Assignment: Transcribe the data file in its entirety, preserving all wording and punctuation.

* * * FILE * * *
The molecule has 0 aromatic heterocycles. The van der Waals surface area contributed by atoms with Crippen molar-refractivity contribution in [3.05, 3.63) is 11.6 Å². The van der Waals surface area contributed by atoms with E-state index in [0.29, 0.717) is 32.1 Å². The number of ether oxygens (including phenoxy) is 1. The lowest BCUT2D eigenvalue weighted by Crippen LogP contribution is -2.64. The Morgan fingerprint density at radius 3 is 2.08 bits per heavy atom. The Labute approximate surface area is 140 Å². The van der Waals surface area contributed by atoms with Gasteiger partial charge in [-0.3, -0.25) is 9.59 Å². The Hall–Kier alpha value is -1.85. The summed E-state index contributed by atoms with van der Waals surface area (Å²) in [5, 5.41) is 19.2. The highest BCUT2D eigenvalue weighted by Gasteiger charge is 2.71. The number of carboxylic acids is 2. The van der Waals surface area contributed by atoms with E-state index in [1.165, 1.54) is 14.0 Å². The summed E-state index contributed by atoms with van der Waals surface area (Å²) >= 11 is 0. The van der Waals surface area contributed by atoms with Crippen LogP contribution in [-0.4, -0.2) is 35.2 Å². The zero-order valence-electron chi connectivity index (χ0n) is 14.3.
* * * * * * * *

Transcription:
The molecule has 0 aromatic heterocycles. The van der Waals surface area contributed by atoms with Crippen molar-refractivity contribution in [3.05, 3.63) is 11.6 Å². The van der Waals surface area contributed by atoms with E-state index in [0.29, 0.717) is 32.1 Å². The number of ether oxygens (including phenoxy) is 1. The lowest BCUT2D eigenvalue weighted by Crippen LogP contribution is -2.64. The Morgan fingerprint density at radius 3 is 2.08 bits per heavy atom. The Labute approximate surface area is 140 Å². The van der Waals surface area contributed by atoms with Gasteiger partial charge in [-0.3, -0.25) is 9.59 Å². The Hall–Kier alpha value is -1.85. The summed E-state index contributed by atoms with van der Waals surface area (Å²) in [5, 5.41) is 19.2. The highest BCUT2D eigenvalue weighted by Gasteiger charge is 2.71. The number of carboxylic acids is 2. The van der Waals surface area contributed by atoms with E-state index in [1.165, 1.54) is 14.0 Å². The summed E-state index contributed by atoms with van der Waals surface area (Å²) >= 11 is 0. The van der Waals surface area contributed by atoms with Crippen LogP contribution in [-0.4, -0.2) is 35.2 Å². The zero-order valence-electron chi connectivity index (χ0n) is 14.3.